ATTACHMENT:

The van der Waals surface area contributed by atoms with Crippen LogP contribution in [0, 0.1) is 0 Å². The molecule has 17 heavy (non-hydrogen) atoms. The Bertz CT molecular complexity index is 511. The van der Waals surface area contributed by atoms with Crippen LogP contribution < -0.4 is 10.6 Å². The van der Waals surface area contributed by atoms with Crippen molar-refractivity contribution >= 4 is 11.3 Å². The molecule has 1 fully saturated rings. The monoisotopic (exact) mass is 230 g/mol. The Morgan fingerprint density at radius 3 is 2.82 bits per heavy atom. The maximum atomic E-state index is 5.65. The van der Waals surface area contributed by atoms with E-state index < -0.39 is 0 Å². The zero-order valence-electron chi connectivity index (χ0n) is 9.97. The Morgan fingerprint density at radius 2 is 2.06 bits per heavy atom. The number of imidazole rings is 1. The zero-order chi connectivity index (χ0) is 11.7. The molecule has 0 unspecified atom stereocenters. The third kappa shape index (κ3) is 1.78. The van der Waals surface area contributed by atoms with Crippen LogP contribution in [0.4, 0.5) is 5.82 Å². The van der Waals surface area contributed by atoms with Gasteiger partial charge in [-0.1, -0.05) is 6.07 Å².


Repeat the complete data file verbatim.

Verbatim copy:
The van der Waals surface area contributed by atoms with Crippen LogP contribution in [0, 0.1) is 0 Å². The molecule has 17 heavy (non-hydrogen) atoms. The Bertz CT molecular complexity index is 511. The van der Waals surface area contributed by atoms with Crippen LogP contribution < -0.4 is 10.6 Å². The van der Waals surface area contributed by atoms with Crippen molar-refractivity contribution >= 4 is 11.3 Å². The molecule has 1 fully saturated rings. The monoisotopic (exact) mass is 230 g/mol. The Morgan fingerprint density at radius 3 is 2.82 bits per heavy atom. The maximum atomic E-state index is 5.65. The van der Waals surface area contributed by atoms with E-state index < -0.39 is 0 Å². The zero-order valence-electron chi connectivity index (χ0n) is 9.97. The Morgan fingerprint density at radius 2 is 2.06 bits per heavy atom. The number of imidazole rings is 1. The zero-order chi connectivity index (χ0) is 11.7. The molecule has 0 unspecified atom stereocenters. The third kappa shape index (κ3) is 1.78. The van der Waals surface area contributed by atoms with Crippen LogP contribution in [0.4, 0.5) is 5.82 Å². The van der Waals surface area contributed by atoms with Gasteiger partial charge in [-0.1, -0.05) is 6.07 Å².